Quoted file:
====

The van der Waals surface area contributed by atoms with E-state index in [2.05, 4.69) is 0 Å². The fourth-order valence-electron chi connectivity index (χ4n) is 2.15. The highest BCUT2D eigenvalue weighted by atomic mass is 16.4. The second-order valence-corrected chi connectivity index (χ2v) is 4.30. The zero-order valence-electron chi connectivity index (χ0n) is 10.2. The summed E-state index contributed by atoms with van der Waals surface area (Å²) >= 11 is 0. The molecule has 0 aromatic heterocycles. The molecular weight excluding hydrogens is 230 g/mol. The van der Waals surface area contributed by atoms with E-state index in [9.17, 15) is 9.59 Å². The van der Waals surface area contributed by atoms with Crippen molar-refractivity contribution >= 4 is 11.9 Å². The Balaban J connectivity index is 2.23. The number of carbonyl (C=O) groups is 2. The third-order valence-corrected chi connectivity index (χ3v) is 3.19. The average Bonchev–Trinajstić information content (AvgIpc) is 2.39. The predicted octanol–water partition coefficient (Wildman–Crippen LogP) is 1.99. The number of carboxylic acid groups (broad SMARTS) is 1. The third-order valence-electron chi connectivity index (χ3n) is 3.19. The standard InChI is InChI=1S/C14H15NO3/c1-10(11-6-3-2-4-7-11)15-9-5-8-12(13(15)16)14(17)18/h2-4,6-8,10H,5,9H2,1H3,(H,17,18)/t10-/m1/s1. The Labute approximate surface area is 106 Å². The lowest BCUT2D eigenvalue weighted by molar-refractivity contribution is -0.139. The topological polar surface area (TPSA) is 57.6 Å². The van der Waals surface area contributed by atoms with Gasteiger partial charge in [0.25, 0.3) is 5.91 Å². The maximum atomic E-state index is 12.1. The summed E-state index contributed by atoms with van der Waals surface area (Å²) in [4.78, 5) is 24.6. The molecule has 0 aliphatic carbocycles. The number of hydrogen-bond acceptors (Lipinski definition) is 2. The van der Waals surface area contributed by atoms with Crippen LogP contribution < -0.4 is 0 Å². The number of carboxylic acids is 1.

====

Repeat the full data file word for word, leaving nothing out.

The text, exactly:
The van der Waals surface area contributed by atoms with E-state index in [2.05, 4.69) is 0 Å². The fourth-order valence-electron chi connectivity index (χ4n) is 2.15. The highest BCUT2D eigenvalue weighted by atomic mass is 16.4. The second-order valence-corrected chi connectivity index (χ2v) is 4.30. The zero-order valence-electron chi connectivity index (χ0n) is 10.2. The summed E-state index contributed by atoms with van der Waals surface area (Å²) >= 11 is 0. The molecule has 0 aromatic heterocycles. The molecular weight excluding hydrogens is 230 g/mol. The van der Waals surface area contributed by atoms with E-state index in [9.17, 15) is 9.59 Å². The van der Waals surface area contributed by atoms with Crippen molar-refractivity contribution >= 4 is 11.9 Å². The Balaban J connectivity index is 2.23. The number of carbonyl (C=O) groups is 2. The third-order valence-corrected chi connectivity index (χ3v) is 3.19. The average Bonchev–Trinajstić information content (AvgIpc) is 2.39. The predicted octanol–water partition coefficient (Wildman–Crippen LogP) is 1.99. The number of carboxylic acid groups (broad SMARTS) is 1. The third-order valence-electron chi connectivity index (χ3n) is 3.19. The standard InChI is InChI=1S/C14H15NO3/c1-10(11-6-3-2-4-7-11)15-9-5-8-12(13(15)16)14(17)18/h2-4,6-8,10H,5,9H2,1H3,(H,17,18)/t10-/m1/s1. The Labute approximate surface area is 106 Å². The lowest BCUT2D eigenvalue weighted by molar-refractivity contribution is -0.139. The topological polar surface area (TPSA) is 57.6 Å². The van der Waals surface area contributed by atoms with Gasteiger partial charge in [0.25, 0.3) is 5.91 Å². The maximum atomic E-state index is 12.1. The summed E-state index contributed by atoms with van der Waals surface area (Å²) in [4.78, 5) is 24.6. The molecule has 0 aliphatic carbocycles. The number of hydrogen-bond acceptors (Lipinski definition) is 2. The van der Waals surface area contributed by atoms with Crippen LogP contribution < -0.4 is 0 Å². The number of carboxylic acids is 1.